That said, this type of humor was at its best in-town, where we could see how Cthulhu would react to serving (or helping himself) at a soup kitchen, or watching the latest holiday flick at the cinema. The narrative certainly had its moments, and is one that should never be taken seriously, but it ultimately has fallen a bit flat in comparison to the joke-ridden tales of yore, like Breath of Death VII and Cthulhu’s first endeavor. Perhaps I’m blinded by nostalgia to an extent, or again, it could just be that my tastes have changed for this type of thing.

Cthulhu Saves Christmas is a turn-based RPG that feels quite similar in composition to Cosmic Star Heroine, where each character’s array of abilities have certain usage limits before they must be recharged – in this case, via guarding. Enemies have weaknesses that can be exploited for additional damage, and should be used to cut down on the number of turns needed to complete any given encounter. Each area has a set number of random encounters that can either be naturally engaged, activated immediately via the menu, or avoided entirely — the choice is yours. While the player can choose to avoid enemies entirely, bringing any map’s enemy counter to zero allows you to freely explore without having to actively avoid random encounters, which is nice. Furthermore, clearing an area grants you some sweet bonus experience for your efforts.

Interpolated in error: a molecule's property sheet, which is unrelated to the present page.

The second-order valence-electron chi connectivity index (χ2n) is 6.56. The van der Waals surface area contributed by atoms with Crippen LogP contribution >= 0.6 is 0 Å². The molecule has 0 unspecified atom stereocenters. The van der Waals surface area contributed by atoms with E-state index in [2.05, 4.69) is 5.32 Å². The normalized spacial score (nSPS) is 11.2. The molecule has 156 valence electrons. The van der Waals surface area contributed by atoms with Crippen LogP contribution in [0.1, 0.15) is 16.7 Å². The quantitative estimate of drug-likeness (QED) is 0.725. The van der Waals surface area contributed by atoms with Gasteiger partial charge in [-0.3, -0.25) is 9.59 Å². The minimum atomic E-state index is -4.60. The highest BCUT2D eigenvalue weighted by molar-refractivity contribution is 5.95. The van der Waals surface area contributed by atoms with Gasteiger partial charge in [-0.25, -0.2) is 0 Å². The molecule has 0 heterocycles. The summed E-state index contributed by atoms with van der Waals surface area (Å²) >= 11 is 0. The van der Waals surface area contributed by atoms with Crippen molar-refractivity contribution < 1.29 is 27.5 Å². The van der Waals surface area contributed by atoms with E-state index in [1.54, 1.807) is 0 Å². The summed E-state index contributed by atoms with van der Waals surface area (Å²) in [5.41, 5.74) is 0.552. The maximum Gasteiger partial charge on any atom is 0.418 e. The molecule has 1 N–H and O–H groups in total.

Each party member has an assortment of abilities that they’ll learn over time, which can then be assigned and taken into combat. There are a few slots that are chosen at random each time you enter combat from your list of currently unassigned abilities, but there are ways to reshuffle those, as well. There are A LOT of abilities to choose from, but you’ll likely stick to the select few that tend to do the most damage overall – at least when it comes to a standard difficulty run. That’s not even considering united attacks that allow two party members to team up and unleash a joint ability, with its potency based on a separate charge system. Options are certainly appreciated, but again, you’ll likely just default to whatever is most efficient at killing en masse.